Cookbook:Sticky Toffee Pudding (with dates)

Sticky Toffee Pudding (with dates)
CategoryDessert recipes
Servings12
Time1 hour 10 minutes
Difficulty

Cookbook | Recipes | Ingredients | Equipment | Techniques | Cookbook Disambiguation Pages | Recipes Template:Nutritionsummary Sticky toffee pudding (STP) is a rich, dense, gooey dessert originating from the United Kingdom that can now be found across the world. Often found on a pub's menu, or in British or Commonwealth schools meals, this is a classic dessert that became popular in the 1970s.[1]

Ingredients

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Cake

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Toffee sauce

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  • 1⅔ cups (400 ml/14 US fl oz) whipping cream
  • ⅔ cup (120 g/4.2 oz) dark, soft brown sugar
  • 1 teaspoon vanilla essence
  • 3 sticks (375 g/13.2 oz) unsalted butter

Procedure

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  1. Preheat oven to 180°C/360°F.
  2. Cream together the butter, sugar and vanilla. You can do this by beating it in a bowl with a wooden spoon for about 5 minutes, taking care to break up the crystals and smooth the mixture out as much as possible. Or, do it using an electric mixer if you prefer.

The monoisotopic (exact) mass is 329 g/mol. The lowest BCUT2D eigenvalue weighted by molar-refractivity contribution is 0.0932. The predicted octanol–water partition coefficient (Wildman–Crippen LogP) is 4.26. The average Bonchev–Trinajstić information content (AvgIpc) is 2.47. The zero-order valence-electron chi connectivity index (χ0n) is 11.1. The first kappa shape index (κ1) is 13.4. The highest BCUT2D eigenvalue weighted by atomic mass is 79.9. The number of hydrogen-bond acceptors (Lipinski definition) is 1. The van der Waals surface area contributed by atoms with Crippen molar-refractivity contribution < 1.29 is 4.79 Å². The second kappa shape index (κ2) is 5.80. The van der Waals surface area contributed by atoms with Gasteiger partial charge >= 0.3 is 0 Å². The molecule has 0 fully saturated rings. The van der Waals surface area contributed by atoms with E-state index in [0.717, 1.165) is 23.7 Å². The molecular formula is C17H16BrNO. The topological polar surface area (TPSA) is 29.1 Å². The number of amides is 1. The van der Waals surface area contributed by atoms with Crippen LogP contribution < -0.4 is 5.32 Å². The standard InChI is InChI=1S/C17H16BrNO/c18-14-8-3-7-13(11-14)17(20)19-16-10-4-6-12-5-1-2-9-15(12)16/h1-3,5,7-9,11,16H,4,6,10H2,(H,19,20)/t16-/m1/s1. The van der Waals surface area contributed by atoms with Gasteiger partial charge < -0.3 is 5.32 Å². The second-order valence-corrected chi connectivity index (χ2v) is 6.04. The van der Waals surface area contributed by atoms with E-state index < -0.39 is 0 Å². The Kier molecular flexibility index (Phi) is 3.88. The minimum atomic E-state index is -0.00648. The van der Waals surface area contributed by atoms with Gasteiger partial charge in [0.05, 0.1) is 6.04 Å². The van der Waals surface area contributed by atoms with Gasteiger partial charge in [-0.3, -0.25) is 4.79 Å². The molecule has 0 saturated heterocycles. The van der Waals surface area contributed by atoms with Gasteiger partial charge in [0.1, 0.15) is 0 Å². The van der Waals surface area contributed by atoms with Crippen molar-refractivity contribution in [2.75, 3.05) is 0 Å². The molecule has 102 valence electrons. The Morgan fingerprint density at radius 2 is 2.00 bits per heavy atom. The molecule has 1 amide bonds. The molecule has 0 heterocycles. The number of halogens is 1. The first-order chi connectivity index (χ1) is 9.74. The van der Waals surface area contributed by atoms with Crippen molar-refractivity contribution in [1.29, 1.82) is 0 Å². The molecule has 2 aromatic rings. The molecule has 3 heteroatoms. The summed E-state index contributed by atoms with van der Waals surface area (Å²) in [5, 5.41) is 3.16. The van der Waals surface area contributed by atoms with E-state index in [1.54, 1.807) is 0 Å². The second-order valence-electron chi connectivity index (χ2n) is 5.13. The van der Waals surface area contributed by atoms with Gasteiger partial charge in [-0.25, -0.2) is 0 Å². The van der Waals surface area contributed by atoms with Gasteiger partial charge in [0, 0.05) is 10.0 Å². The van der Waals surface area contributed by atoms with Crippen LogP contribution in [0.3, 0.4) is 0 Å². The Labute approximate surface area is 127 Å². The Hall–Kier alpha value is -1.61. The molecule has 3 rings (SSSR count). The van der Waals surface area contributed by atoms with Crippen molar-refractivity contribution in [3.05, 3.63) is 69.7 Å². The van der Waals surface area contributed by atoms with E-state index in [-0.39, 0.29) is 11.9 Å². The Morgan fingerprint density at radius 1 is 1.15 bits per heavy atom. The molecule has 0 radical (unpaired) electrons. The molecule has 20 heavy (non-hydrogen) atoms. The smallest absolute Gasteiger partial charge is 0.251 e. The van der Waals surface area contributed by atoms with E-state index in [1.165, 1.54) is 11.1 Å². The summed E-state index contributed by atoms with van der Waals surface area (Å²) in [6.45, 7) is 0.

3. Add the eggs one at a time, beating after you've added each egg.
  4. Fold in the flour.
  5. Bring the water to the boil and add the dates. Add the bicarb and immediately take the pan off the heat. Let it cool slightly, then add to the batter.
  6. Pour the batter into a greased cake tin—make sure you use one with enough room for the cake to rise.
  7. Bake in the oven for 40 minutes, or until a skewer inserted into the cake comes out clean.
  8. Remove from the oven and set aside to cool a little while you make the sauce
  9. Mix the sauce ingredients in a saucepan. Heat gently, stirring often to make sure that the mixture doesn't separate, until it is a smooth sauce—don't allow it to bubble.
  10. Divide the cake into portions and poke holes all over the top with a skewer or chopstick.
  11. Pour the sauce over the top of the cake, making sure it gets in the holes. Serve with cream, custard, or ice cream.

Notes, tips, and variations

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  • Finely chopping the dates helps make a really gooey cake, but some people prefer to chop the dates roughly so that they're more obvious in the finished pudding.

References

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  1. Mcld (Wikibooks user) (29 November 2008). "Sticky toffee pudding". Retrieved 19 July 2022. {{cite web}}: |author= has generic name (help)